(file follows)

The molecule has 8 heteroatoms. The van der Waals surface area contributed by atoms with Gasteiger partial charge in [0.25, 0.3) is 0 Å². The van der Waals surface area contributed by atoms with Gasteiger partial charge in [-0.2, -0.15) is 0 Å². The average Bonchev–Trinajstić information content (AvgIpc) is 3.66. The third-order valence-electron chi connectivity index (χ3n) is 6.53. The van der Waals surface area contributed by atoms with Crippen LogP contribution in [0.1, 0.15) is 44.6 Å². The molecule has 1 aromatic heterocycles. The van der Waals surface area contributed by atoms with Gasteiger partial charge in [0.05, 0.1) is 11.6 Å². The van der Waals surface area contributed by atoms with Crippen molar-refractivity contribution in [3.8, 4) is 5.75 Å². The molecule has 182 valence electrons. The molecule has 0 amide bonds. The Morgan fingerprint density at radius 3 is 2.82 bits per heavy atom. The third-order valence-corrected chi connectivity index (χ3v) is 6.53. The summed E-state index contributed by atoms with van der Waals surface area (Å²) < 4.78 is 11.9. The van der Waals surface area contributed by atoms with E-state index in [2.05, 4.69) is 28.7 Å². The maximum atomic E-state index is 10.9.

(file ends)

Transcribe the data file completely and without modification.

The molecule has 8 heteroatoms. The van der Waals surface area contributed by atoms with Gasteiger partial charge in [0.25, 0.3) is 0 Å². The van der Waals surface area contributed by atoms with Gasteiger partial charge in [-0.2, -0.15) is 0 Å². The average Bonchev–Trinajstić information content (AvgIpc) is 3.66. The third-order valence-electron chi connectivity index (χ3n) is 6.53. The van der Waals surface area contributed by atoms with Crippen LogP contribution in [0.1, 0.15) is 44.6 Å². The molecule has 1 aromatic heterocycles. The van der Waals surface area contributed by atoms with Gasteiger partial charge in [0.05, 0.1) is 11.6 Å². The van der Waals surface area contributed by atoms with Crippen molar-refractivity contribution in [3.8, 4) is 5.75 Å². The molecule has 182 valence electrons. The molecule has 0 amide bonds. The Morgan fingerprint density at radius 3 is 2.82 bits per heavy atom. The third-order valence-corrected chi connectivity index (χ3v) is 6.53. The summed E-state index contributed by atoms with van der Waals surface area (Å²) < 4.78 is 11.9. The van der Waals surface area contributed by atoms with E-state index in [2.05, 4.69) is 28.7 Å². The maximum atomic E-state index is 10.9.